SCULPTURE TECHNIQUES

The job of a sculpture is very complex and it requires a lot of preparation and decision not only physical.

The first step concerns the choice of the block that cannot be left to others, you go to the quarry and once identified what best fits our expectations, first is to make it wet, to clean it from dust and hardened mud, this is vital for the emergence of the so-called “hair of the stone” which is thin fractures (such as to look like hairs) that may be on the surface of the block.

Once identified, the interested parties should be removed with the Scapezzatore (particular chisel with a thick and large cut). If the block free of the already removed parties, it`s still good for us, we must “make it sound”, striking it with a big hammer. If the sound will not be dull , the block is ready to be carved. Once you draw the first guidelines on the stone, we proceed with the roughing, that is the removal of the more or less coarse parties we`re sure not necessary.

Today this phase is quite fast regardless of the hardness of the stone thanks to the invention of the diamond disks. One time, however, we were close to the volumes of the work, with the aid of pointed chisel and with a strong physical effort. Basically, from antiquity to the present, the chisels used in carving have not changed much; rather what has changed is the metal. The first were made of bronze and copper, very ineffective on hard stones, so often used at right angles to the block producing ”orange peel” areas with deep or shallow holes. Subsequently with the discover of iron, the possibilities of production increased.

Today we produce many kinds of tools with excellent metal alloys, with the final part in Vidia: very hard alloy able to attack even very hard stones. The three main models are mentioned in order of use according to the traditional procedure.

  • TIP: (today often confused with the beam) it can be used at right angles to produce a rough surface eroding the little stone. Producing instead an angle of 45 degrees we can be more effective. With this tool Michelangelo was deeply reviewed; he didn`t consider it only a tool outline you, in fact he practiced often more or less deep furrows that run parallel to each other and that characterize especially the period of “unfinished”.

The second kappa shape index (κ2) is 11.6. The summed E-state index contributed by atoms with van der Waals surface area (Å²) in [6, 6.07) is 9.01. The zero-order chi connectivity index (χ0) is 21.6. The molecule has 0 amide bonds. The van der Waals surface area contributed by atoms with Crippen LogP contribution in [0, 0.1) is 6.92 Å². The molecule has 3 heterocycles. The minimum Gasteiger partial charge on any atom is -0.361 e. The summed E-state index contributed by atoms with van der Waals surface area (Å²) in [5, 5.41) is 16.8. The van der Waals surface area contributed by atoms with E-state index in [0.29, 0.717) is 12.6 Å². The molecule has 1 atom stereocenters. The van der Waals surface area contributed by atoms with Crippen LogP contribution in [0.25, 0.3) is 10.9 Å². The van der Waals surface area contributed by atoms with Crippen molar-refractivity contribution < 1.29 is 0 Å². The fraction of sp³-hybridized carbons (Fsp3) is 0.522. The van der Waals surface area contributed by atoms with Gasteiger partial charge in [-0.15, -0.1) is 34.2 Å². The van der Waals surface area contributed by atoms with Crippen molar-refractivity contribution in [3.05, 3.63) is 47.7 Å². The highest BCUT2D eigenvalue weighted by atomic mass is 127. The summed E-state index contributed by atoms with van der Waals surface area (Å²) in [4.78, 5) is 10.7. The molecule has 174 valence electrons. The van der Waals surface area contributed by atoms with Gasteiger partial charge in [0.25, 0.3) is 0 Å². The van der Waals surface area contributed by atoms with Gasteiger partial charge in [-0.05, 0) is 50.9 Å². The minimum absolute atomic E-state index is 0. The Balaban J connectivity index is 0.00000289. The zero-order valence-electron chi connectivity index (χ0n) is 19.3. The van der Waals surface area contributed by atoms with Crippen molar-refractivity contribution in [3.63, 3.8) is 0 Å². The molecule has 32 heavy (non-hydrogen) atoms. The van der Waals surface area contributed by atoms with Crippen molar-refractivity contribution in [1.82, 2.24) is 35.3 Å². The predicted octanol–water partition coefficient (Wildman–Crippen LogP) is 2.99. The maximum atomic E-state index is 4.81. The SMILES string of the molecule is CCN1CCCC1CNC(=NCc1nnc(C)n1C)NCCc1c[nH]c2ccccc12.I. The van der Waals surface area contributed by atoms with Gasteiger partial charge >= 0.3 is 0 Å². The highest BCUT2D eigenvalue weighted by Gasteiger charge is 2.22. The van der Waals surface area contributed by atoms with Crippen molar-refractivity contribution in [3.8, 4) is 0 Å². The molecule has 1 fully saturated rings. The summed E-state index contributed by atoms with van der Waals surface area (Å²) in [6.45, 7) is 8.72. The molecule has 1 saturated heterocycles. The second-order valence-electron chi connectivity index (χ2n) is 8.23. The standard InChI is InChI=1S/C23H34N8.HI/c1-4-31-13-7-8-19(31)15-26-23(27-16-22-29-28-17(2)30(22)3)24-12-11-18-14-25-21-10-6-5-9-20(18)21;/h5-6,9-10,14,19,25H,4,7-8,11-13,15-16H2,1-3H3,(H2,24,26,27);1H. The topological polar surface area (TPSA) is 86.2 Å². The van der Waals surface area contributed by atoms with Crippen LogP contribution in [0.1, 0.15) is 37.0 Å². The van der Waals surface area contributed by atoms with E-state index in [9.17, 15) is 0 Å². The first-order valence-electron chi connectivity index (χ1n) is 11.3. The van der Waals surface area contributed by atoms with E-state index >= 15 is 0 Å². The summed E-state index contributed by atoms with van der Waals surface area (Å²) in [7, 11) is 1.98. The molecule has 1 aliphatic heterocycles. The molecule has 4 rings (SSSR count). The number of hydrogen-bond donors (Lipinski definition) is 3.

• GRADINE: chisel more or less wide with a number of sharp or flat teeth. This tool is used to better define the volumes still very raw. It cleans signs of subbia leaving behind a trail of more or less parallel lines for as many as the teeth. With the gradine you can begin to define in a clearer way the edges of the volumes. It was the tool par excellence of Michelangelo who used it as a pencil, producing a game of light and shadow given by the use of cross chisel. The result was a series of “clarifying lines” that favoured the maximum understanding of the volumes, but above all it ensured the infusion of the breath of life to his “unfinished” figures.
  • SMOOTH CHISEL: in antiquity it was also used during roughing, favouring the removal of more material with less effort. In a more academic use it could be used to erase the lines of the gradine whenever we need to get a smooth surface. It can also be used to achieve even greater sharpness of the edges.
  • BOCCIARDA: in ancient times it was a hammer flat on both sides where triangular prisms were lined up. Today in modern variant, it is a chisel with the end cap that houses the same prisms.
    The use allows to have a “orange peel” surface, much more uniform than the one obtained with the tip used at right angles. Today, thanks to technology, there are many variations of these tools; you can have flat chisels, with round corners, sharp edges, a single or double cut and so on. Proceeding in the creation of our sculptures, we have reached the point where they must “pull the land”; with the help of rasps and files it will be used to make the surface of the stone smooth and homogeneous.

Doing so, we will prepare the sculpture, now in an advance state , to the eventual polishing and shining( in the case of marble or hard stone). Such procedures in the past required a great mechanical job because practiced with the use of sand frigates along surfaces of the stone.

But today there are abrasive papers of various grains to be divided into two categories: dry, used as a first step, water (if a number of harmless chemical powders that, through friction, ”crystallize” the marble surface.

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